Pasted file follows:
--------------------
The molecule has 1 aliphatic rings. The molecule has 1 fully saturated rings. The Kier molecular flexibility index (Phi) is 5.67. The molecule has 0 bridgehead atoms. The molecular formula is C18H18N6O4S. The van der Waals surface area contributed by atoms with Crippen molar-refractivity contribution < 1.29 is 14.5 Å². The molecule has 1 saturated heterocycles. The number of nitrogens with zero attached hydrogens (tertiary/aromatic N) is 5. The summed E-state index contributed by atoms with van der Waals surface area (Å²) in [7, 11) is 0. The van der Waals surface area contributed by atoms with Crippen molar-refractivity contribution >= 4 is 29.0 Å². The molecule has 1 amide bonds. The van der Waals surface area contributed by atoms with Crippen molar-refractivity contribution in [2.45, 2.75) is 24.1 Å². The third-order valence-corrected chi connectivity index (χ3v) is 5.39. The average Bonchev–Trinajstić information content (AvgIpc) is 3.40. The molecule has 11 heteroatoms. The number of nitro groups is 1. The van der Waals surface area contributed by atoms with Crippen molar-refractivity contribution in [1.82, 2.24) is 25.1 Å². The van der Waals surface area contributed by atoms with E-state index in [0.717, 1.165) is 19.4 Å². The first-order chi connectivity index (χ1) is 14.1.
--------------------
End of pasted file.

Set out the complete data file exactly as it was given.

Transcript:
The molecule has 1 aliphatic rings. The molecule has 1 fully saturated rings. The Kier molecular flexibility index (Phi) is 5.67. The molecule has 0 bridgehead atoms. The molecular formula is C18H18N6O4S. The van der Waals surface area contributed by atoms with Crippen molar-refractivity contribution < 1.29 is 14.5 Å². The molecule has 1 saturated heterocycles. The number of nitrogens with zero attached hydrogens (tertiary/aromatic N) is 5. The summed E-state index contributed by atoms with van der Waals surface area (Å²) in [7, 11) is 0. The van der Waals surface area contributed by atoms with Crippen molar-refractivity contribution >= 4 is 29.0 Å². The molecule has 1 amide bonds. The van der Waals surface area contributed by atoms with Crippen molar-refractivity contribution in [2.45, 2.75) is 24.1 Å². The third-order valence-corrected chi connectivity index (χ3v) is 5.39. The average Bonchev–Trinajstić information content (AvgIpc) is 3.40. The molecule has 11 heteroatoms. The number of nitro groups is 1. The van der Waals surface area contributed by atoms with Crippen molar-refractivity contribution in [1.82, 2.24) is 25.1 Å². The van der Waals surface area contributed by atoms with E-state index in [0.717, 1.165) is 19.4 Å². The first-order chi connectivity index (χ1) is 14.1.